Reveal Law

Know Your Rights: Defeating Unfair Debt Collectors with Legal Power

Dealing with debt can be a stressful and overwhelming experience. It can be even more challenging when debt collectors employ unfair or abusive tactics in their pursuit of payment.

Fortunately, there are laws in place to protect consumers from such practices. In this article, we will explore the limitations on debt collection tactics and what you can do if you find yourself on the receiving end of unfair practices.

Limitations on Debt Collection Tactics:

1. Contacting debtors at inconvenient times or locations:

Debt collectors are prohibited from contacting debtors before 8 a.m. or after 9 p.m., unless the debtor has given express permission.

Additionally, debt collectors cannot contact debtors at their place of employment if they have been informed that such contact is not allowed. 2.

Contacting friends or neighbors about the debt:

Debt collectors are not allowed to contact third parties, such as friends or neighbors, about the debt unless they are seeking location information about the debtor. They are also prohibited from disclosing the purpose of their call or providing any details about the debt to these third parties.

3. Making false statements about identity or situation:

Debt collectors are not allowed to misrepresent their identity or falsely claim to be an attorney, government official, or law enforcement agency.

They are also prohibited from making threats of legal action that they do not intend to take, or from implying that they have the power to take actions they are not legally authorized to do. 4.

Engaging in abusive or harassing conduct:

Debt collectors are prohibited from using threats of violence, obscenities, or profanity during their communications with debtors. They cannot call repeatedly with the intention of harassing the debtor, and they are not allowed to come to the debtor’s home or place of work if the debtor has requested that they do not do so.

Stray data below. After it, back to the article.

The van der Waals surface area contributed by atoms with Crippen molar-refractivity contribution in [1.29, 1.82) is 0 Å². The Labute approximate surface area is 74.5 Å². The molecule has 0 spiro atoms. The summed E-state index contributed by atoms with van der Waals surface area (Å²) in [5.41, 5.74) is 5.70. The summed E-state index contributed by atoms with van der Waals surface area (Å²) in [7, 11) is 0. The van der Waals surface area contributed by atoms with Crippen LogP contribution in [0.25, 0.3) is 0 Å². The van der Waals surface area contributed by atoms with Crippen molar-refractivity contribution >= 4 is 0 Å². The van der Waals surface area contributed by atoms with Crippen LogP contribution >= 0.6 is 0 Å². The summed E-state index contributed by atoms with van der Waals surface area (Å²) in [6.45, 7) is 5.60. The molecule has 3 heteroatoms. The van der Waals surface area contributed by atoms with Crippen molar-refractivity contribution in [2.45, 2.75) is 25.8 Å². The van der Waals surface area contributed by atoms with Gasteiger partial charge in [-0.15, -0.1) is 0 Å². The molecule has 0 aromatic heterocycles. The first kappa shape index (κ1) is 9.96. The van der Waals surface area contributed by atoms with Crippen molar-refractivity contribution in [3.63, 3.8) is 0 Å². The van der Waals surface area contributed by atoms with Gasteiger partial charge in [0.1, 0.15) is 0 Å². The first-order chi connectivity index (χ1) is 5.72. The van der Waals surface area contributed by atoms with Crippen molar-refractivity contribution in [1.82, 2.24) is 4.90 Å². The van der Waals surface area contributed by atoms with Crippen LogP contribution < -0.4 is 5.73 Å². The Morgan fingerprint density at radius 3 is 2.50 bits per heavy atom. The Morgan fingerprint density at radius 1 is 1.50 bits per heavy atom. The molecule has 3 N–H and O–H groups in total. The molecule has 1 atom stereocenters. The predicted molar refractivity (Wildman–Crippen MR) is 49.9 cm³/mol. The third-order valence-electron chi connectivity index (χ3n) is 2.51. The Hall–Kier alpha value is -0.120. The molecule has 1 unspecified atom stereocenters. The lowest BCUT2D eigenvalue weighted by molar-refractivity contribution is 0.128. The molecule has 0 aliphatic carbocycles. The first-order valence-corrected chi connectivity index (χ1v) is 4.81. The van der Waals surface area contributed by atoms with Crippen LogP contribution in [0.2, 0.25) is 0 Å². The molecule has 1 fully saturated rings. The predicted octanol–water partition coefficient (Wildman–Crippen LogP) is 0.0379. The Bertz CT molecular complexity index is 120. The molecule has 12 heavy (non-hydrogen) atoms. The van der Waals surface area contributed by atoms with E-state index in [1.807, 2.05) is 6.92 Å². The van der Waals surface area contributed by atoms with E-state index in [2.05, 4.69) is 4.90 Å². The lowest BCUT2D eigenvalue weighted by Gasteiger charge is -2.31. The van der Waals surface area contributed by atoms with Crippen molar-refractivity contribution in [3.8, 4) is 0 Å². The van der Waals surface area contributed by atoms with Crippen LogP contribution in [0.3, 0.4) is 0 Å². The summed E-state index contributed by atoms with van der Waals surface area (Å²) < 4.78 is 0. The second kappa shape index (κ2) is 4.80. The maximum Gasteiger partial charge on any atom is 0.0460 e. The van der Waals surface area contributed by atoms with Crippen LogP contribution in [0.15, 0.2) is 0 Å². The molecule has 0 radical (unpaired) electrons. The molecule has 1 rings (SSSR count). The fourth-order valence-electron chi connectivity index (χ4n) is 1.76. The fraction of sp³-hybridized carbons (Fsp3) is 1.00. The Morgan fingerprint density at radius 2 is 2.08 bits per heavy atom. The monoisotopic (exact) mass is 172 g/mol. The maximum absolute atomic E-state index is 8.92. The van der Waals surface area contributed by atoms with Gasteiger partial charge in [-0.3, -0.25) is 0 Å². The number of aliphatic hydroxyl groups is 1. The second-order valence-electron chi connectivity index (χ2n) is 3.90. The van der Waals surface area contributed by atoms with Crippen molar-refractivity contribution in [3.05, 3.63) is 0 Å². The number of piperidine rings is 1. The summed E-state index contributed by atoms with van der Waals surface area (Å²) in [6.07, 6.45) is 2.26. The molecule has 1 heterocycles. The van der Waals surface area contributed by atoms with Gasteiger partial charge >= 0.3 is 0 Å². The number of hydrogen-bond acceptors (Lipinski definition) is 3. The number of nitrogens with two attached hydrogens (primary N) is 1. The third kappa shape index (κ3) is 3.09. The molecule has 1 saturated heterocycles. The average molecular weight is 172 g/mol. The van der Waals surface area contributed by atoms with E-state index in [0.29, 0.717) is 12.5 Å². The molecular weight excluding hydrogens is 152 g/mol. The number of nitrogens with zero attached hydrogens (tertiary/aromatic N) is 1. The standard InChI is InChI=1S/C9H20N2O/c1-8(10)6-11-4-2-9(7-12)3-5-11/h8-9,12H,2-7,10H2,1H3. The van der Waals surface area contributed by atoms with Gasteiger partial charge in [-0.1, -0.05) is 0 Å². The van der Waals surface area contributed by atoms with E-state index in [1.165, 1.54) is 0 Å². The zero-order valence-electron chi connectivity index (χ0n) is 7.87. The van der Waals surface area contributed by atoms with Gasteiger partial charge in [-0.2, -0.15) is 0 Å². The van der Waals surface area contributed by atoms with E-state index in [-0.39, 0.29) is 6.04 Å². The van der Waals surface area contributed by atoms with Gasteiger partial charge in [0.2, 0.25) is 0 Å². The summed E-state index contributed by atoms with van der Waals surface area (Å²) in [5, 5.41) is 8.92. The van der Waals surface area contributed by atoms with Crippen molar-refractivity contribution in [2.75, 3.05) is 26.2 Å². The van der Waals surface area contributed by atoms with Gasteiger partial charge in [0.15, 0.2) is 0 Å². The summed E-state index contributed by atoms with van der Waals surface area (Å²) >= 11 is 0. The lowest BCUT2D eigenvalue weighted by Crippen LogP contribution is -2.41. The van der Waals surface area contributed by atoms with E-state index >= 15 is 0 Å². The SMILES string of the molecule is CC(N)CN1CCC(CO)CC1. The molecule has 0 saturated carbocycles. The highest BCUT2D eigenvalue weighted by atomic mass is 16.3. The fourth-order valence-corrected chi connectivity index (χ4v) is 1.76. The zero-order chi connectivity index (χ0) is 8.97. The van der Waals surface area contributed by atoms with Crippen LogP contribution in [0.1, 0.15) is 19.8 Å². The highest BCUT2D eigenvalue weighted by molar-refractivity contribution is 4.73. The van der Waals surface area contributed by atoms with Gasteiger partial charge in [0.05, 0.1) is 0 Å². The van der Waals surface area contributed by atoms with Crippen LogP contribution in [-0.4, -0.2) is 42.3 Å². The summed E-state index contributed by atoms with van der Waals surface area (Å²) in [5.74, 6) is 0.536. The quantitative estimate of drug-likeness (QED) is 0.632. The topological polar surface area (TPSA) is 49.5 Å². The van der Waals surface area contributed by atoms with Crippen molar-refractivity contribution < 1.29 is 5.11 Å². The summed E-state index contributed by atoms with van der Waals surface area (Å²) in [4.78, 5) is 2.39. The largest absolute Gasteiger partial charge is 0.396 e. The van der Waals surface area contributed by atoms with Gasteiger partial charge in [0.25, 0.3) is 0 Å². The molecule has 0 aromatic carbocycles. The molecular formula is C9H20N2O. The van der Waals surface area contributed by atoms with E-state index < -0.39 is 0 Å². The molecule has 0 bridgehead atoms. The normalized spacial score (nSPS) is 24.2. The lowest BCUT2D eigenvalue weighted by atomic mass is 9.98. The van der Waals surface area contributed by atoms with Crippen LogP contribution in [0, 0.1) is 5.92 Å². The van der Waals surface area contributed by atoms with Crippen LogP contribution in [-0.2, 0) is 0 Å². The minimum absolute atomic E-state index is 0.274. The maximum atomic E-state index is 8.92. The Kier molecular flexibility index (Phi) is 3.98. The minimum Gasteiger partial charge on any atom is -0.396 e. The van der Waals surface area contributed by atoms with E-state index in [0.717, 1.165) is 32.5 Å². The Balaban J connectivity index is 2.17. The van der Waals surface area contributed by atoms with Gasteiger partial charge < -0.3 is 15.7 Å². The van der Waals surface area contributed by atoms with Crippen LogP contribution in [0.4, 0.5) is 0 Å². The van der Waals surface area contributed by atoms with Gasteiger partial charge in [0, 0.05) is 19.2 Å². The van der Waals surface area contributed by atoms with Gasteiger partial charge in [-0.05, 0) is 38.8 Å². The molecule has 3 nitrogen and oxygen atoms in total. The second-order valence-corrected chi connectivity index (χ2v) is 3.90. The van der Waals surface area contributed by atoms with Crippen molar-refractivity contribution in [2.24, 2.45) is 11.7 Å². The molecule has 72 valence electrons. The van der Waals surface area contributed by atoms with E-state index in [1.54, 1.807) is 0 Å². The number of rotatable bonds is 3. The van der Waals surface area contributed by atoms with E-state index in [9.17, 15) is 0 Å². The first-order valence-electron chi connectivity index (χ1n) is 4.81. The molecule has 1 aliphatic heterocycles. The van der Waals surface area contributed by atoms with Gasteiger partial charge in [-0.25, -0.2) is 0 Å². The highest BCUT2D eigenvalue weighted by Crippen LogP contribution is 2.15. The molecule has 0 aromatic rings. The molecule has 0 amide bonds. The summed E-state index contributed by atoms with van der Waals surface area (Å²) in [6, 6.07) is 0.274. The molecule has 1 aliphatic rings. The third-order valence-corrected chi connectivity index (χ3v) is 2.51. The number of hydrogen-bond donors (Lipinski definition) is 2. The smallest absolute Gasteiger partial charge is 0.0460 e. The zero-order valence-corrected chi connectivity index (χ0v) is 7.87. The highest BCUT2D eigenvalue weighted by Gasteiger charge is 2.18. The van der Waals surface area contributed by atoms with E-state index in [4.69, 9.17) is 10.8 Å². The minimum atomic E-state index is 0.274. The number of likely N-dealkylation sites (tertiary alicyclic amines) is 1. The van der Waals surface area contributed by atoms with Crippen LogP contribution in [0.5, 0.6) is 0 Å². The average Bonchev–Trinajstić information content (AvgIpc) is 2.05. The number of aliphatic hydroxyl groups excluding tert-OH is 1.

5. Misrepresenting the amount of the debt:

Debt collectors must accurately state the amount of the debt owed.

They are not allowed to misrepresent the amount by adding unauthorized interest or fees, or by claiming that they have a different agreement with the creditor than what actually exists. 6.

Making threats to sue after the statute of limitations expires:

After a certain amount of time, known as the statute of limitations, has passed, debt collectors may no longer file a lawsuit to collect the debt. It is illegal for debt collection agencies to threaten legal action after the statute of limitations has expired.

7. Making threats to execute on an expired judgment:

If a judgment has already expired, meaning it is no longer legally enforceable, debt collectors cannot threaten to garnish wages or seize property.

Misrepresenting the enforceable lifespan of a judgment is a violation of debt collection practices. 8.

Misuse of post-dated checks:

Debt collectors must not use post-dated checks provided by debtors to collect payment. It is a violation of debt collection practices to deposit post-dated checks before the agreed-upon date, especially if there are insufficient funds in the debtor’s account.

9. Leaving anonymous messages on answering devices:

When contacting debtors by phone, debt collectors must identify themselves and state the purpose of their call.

Leaving anonymous messages or using trickery to disguise their identity is not allowed. What to Do About Unfair Debt Collection Practices:


Know your rights and notice:

If you believe a debt collector is engaging in unfair practices, it is important to understand your rights. Demand that they provide you with written notice of the debt, including the amount owed and the name of the creditor.

Take steps to dispute the debt if you believe there is an error. 2.

Stop debt collector contact:

If you want a debt collector to stop contacting you, send them a letter stating your desire for them to cease communication. Keep a copy of the letter for your records.

If the harassment continues, file a complaint with the Federal Trade Commission, your state’s attorney general’s office, or the Consumer Financial Protection Bureau. Dealing with debt collectors can be intimidating, but it is important to remember that you have rights.

By familiarizing yourself with the limitations on debt collection tactics and taking appropriate action when faced with unfair practices, you can protect yourself and work towards resolving your debt in a fair and lawful manner.

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